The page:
Decoration or life saving food . . . ?

Want stronger bones, healthier skin, reduced risk of cancer, heart disease, lowered blood sugar levels, reduced symptoms of arthritis, cleaner cells, stronger immune system or more energy?

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Want stronger bones, healthier skin, reduced risk of cancer, heart disease, lowered blood sugar levels, reduced symptoms of arthritis, cleaner cells, stronger immune system or more energy?

One cup of this food contains over 10 times the RDA (recommended dietary allowance) of Vitamin K, the vitamin used to synthesize the protein that strengthens the composition of our bones and helps prevent atherosclerosis by removing calcium build-up in our tissues as well as regulates blood clotting and blood sugar levels. It’s so powerful people on heart medications are usually warned to watch their intake of this food because it can counteract with their medications.

That same cup contains over 80 per cent of our Vitamin C RDA as well as other immune boosting antioxidants such as caretanoids and over 45 different flavanoids which protect our cells from free radicals, harmful bacteria, and toxins, which we all know we can’t get away from.

Not only that, but it’s full of glucosinolates, which has been shown to prevent cancers of the colon, breast, prostate, ovarian and bladder.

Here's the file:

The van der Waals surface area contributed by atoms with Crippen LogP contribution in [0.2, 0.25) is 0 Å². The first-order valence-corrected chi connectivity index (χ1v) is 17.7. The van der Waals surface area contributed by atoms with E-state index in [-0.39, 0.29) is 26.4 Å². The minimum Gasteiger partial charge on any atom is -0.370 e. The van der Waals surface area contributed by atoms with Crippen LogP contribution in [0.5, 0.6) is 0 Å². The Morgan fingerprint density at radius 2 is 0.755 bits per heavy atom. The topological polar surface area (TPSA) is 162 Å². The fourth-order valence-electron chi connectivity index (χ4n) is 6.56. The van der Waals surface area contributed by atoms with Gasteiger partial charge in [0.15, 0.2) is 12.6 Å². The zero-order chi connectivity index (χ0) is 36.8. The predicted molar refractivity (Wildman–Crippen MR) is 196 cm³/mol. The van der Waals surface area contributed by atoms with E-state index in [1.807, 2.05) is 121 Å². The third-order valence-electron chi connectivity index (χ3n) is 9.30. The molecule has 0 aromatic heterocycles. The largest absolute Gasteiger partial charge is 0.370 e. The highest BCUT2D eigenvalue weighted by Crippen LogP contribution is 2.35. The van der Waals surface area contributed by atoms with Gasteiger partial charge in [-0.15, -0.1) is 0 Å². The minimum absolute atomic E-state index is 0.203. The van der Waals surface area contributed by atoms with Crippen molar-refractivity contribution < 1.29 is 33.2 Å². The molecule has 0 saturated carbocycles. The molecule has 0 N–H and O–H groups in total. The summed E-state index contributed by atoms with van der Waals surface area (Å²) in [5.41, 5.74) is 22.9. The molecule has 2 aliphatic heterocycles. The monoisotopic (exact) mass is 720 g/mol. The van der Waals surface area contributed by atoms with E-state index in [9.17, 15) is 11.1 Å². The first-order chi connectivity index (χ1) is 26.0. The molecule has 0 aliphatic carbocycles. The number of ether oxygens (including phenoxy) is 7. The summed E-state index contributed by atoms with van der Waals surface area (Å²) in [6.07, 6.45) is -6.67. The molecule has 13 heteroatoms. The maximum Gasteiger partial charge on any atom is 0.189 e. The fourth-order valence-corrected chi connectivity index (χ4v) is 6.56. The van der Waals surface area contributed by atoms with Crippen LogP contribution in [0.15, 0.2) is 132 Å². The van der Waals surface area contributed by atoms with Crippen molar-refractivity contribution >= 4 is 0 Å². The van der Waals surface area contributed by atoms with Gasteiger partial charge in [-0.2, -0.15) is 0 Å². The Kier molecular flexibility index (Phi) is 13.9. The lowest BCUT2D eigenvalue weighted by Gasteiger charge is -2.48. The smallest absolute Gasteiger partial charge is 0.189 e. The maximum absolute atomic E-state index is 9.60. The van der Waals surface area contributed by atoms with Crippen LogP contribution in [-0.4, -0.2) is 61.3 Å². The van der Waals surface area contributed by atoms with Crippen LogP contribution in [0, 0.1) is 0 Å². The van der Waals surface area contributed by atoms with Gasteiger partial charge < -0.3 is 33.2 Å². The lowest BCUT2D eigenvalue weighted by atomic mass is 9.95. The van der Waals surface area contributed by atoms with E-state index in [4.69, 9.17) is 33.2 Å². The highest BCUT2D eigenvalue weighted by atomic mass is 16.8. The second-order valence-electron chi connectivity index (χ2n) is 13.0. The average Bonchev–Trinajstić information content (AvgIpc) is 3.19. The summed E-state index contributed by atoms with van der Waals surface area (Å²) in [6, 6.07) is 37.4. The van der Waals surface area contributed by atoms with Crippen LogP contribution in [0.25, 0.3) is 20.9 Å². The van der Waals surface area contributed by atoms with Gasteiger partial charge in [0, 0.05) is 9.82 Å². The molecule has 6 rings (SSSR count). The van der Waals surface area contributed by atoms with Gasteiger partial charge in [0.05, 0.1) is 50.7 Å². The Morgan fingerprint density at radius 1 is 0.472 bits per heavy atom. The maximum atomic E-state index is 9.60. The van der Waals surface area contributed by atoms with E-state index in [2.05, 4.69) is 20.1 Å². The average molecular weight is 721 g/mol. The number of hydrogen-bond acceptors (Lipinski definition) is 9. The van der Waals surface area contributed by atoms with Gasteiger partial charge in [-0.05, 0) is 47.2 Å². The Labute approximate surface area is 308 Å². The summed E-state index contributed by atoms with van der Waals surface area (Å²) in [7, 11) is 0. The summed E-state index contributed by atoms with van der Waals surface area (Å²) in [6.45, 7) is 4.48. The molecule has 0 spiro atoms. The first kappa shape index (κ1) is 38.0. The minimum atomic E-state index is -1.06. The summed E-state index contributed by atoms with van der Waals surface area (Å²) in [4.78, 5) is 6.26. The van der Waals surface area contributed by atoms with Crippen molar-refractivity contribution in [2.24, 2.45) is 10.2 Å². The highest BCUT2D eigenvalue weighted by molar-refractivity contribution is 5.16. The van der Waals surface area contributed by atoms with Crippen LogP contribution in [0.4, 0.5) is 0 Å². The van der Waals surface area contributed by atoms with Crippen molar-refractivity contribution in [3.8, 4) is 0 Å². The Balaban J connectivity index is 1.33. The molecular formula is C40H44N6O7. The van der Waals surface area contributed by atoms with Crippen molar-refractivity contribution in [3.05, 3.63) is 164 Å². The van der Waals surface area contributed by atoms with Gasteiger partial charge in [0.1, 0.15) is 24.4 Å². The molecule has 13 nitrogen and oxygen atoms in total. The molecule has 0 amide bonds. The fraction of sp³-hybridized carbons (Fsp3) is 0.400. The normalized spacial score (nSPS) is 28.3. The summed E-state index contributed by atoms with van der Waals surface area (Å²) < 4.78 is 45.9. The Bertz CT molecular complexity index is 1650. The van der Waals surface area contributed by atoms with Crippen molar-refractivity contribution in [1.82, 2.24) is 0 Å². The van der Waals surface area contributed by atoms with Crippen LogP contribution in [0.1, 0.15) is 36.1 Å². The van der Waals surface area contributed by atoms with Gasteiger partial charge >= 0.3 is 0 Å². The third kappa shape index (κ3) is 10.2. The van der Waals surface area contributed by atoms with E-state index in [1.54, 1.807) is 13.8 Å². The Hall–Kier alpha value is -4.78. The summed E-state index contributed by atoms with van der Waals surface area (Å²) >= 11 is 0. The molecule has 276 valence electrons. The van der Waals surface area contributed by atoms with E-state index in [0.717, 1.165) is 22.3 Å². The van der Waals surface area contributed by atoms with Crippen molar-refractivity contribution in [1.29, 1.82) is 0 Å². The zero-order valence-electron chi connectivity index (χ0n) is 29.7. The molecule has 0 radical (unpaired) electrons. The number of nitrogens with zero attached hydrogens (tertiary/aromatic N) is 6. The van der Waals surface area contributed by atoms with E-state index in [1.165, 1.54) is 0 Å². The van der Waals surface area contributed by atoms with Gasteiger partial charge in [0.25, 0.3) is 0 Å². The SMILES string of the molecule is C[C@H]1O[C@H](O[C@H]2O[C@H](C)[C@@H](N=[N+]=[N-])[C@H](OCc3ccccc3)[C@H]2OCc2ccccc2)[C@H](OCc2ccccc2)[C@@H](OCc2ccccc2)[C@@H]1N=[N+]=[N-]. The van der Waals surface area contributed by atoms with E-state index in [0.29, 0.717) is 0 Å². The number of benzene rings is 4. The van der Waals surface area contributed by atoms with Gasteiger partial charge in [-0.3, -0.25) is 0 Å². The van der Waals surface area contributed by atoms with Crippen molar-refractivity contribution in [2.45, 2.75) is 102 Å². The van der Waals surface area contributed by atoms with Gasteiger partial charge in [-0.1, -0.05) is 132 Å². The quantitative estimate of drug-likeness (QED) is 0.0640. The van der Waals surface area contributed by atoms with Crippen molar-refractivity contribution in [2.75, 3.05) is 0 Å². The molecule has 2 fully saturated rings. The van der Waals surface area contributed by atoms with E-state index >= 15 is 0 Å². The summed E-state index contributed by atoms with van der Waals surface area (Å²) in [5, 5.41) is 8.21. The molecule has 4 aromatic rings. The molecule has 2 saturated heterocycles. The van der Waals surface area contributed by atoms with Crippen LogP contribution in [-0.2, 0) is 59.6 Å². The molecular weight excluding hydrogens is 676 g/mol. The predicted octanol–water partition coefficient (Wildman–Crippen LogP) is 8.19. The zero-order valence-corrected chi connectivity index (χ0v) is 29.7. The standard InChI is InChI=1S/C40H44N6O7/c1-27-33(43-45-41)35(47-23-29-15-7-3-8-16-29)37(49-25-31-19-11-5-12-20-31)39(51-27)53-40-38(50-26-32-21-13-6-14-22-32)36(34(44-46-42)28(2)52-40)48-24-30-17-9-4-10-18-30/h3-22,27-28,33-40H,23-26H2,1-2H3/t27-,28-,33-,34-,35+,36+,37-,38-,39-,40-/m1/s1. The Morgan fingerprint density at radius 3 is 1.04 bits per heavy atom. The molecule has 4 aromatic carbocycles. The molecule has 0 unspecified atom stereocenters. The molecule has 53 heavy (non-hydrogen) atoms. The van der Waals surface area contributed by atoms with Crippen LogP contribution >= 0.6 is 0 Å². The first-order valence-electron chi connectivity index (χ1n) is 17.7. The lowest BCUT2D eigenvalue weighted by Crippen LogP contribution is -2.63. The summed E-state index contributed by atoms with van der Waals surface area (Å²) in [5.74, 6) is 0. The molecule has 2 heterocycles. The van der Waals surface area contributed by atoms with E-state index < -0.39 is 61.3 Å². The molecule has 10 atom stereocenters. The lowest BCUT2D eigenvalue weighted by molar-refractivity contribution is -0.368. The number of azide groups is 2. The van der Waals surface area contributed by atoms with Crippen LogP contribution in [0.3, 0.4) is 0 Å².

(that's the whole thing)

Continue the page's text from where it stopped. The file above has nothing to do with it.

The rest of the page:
Basically, this stuff is really “good for you” and we need to eat more of it. So if you haven’t already heard of it, allow me to introduce you to one of my favourite foods, kale. I love this stuff so much I named my last puppy after it — Kaley.

You’ve probably passed it in the grocery store by the other leafy greens. And then you’ve probably walked right on by it because it’s too “green” or “weird” or doesn’t look like something that would taste good and you have no idea what you would possibly do with the stuff. The ladies at the grocery store thought I was buying it for decoration, which for it’s often used, especially as garnish at some fancier restaurants.

Just eating this cruciferous vegetable plain is quite disgusting for the first timer I will admit. So you have to learn to dress it up a bit. And it doesn’t need much.

I typically throw a half cup in my smoothies. But the real fun thing to do with it is to sautee it lightly with some garlic, ginger, and a splash of tamari soy sauce.

Or massage it with a teaspoon of sea salt for about five minutes after you’ve taken off the stem so it gets nice and wilty looking and drizzle a little olive oil and lemon juice on top. There are tons of recipes online for some great salads.

Or another great way to prepare it is to massage the top with olive oil, garlic, or sprinkle of parmesan and throw them in a dehydrator over night or in the oven at 350F (175C) for 15 minutes to make yourself a batch of kale chips. They are nice and crispy and people love them. You could add apple cider vinegar and fresh dill, or just sea salt and olive oil and perhaps add some cayenne to spice them up. Now you can go ahead and add a bunch to your shopping cart.

Ryan’s Sesame Kale Recipe!

1/2 bunch kale

1 tsp sesame oil

½ tsp tamari soy sauce

2 Tbsp sesame seeds

De-stem kale and roughly chop. Preheat pan on medium-high heat with sesame oil and flash fry briefly until kale is richly dark green (not too much or you destroy the nutrients). Three to five minutes.

Garnish with tamari and sesame seeds and serve.

Kristin Fraser, BSc, is a registered holistic nutritionist and local freelance writer. Her column appears every second Wednesday. She can be reached at kristin_fraser@hotmail.com